Notes from Trenoweth

Alien Invaders

With the increasing international nature of the plant and produce trade, ecologists are reminding us of the need for greater care to avoid introducing alien plants and organisms which can threaten our native flora and crops. Rabbits in Australia and Grey squirrels here are two well-known examples, but there are many others which, though less dramatic do impact on our countryside.

Here on Scilly, we recently recorded a new pest from New Zealand attacking Pittosporum. You may have noticed the blistered and distorted leaves on some bushes. About 60 years ago the yellow Oxalis, Bermuda Buttercup, reached here having travelled from South Africa. It is now a world-wide problem and infests many of our bulb fields.

Of wider concern is wild Rhododendron from the Himalayas which now covers vast areas of the UK and by shading and poisoning the ground excludes all other vegetation. Another detested garden escape is the Japanese Knotweed which yearly claims more land and block waterways. Well know on Scilly are Hottentot Fig, Montbretia and Three-cornered leek – all invaders, and on the increase.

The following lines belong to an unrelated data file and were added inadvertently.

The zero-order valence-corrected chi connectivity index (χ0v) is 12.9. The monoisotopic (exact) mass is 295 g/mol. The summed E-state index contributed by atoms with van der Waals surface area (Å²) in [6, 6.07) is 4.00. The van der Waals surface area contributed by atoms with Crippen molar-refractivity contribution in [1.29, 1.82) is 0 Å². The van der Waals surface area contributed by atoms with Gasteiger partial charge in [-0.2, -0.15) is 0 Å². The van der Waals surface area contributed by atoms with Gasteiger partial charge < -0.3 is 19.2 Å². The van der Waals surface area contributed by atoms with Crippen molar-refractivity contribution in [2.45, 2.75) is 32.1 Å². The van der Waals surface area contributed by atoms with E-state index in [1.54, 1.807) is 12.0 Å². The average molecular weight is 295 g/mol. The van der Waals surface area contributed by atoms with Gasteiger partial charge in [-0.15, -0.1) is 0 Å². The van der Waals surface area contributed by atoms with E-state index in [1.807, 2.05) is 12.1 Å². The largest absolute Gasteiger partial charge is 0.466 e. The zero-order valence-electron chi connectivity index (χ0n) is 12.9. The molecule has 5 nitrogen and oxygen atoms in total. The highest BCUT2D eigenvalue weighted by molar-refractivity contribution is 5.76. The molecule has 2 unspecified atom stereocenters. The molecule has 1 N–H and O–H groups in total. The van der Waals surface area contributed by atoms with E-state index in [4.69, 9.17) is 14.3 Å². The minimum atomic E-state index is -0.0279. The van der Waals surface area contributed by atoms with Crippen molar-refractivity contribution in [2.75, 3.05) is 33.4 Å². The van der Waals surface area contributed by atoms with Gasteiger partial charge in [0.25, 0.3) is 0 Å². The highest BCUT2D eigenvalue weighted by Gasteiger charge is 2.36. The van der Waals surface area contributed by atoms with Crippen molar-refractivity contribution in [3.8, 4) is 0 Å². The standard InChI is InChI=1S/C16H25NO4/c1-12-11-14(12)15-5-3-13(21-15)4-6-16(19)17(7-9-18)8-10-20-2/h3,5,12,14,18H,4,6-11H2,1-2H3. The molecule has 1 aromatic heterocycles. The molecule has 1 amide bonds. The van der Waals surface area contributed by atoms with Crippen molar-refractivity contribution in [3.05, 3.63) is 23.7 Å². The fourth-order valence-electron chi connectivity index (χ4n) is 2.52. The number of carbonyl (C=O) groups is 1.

One may ask why certain alien plants prove so invasive. Perhaps they find the "new" climate and our ample rainfall congenial and arriving here without their normal "baggage" of pests and competitors enjoy a holiday on our shores.

One thing is certain, we should take care not to introduce any more by discarding unwanted plants, especially aquatic, into the wild environment. Scilly is, of course, made more interesting by its "whistling jacks" and Agapanthus, but two invaders we certainly don’t want are magpies and Dutch Elm Disease!

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